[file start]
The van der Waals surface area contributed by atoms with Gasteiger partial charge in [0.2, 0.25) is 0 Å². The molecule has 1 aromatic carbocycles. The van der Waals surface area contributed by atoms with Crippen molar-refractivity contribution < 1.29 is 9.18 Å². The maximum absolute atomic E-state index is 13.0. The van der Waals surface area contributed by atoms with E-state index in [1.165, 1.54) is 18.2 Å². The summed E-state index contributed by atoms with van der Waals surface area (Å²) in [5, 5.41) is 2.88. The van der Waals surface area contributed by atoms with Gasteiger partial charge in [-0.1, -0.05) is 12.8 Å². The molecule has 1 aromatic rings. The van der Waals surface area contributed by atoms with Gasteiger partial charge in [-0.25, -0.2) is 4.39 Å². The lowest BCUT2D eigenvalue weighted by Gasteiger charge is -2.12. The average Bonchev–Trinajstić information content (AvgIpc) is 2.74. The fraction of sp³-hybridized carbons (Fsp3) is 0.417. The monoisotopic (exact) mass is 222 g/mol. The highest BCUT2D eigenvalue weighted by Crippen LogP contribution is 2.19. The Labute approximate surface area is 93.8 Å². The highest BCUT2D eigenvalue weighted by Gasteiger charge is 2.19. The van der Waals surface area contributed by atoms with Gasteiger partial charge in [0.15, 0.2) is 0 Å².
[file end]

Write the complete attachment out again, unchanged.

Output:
The van der Waals surface area contributed by atoms with Gasteiger partial charge in [0.2, 0.25) is 0 Å². The molecule has 1 aromatic carbocycles. The van der Waals surface area contributed by atoms with Crippen molar-refractivity contribution < 1.29 is 9.18 Å². The maximum absolute atomic E-state index is 13.0. The van der Waals surface area contributed by atoms with E-state index in [1.165, 1.54) is 18.2 Å². The summed E-state index contributed by atoms with van der Waals surface area (Å²) in [5, 5.41) is 2.88. The van der Waals surface area contributed by atoms with Gasteiger partial charge in [-0.1, -0.05) is 12.8 Å². The molecule has 1 aromatic rings. The van der Waals surface area contributed by atoms with Gasteiger partial charge in [-0.25, -0.2) is 4.39 Å². The lowest BCUT2D eigenvalue weighted by Gasteiger charge is -2.12. The average Bonchev–Trinajstić information content (AvgIpc) is 2.74. The fraction of sp³-hybridized carbons (Fsp3) is 0.417. The monoisotopic (exact) mass is 222 g/mol. The highest BCUT2D eigenvalue weighted by Crippen LogP contribution is 2.19. The Labute approximate surface area is 93.8 Å². The highest BCUT2D eigenvalue weighted by Gasteiger charge is 2.19. The van der Waals surface area contributed by atoms with Gasteiger partial charge in [0.15, 0.2) is 0 Å².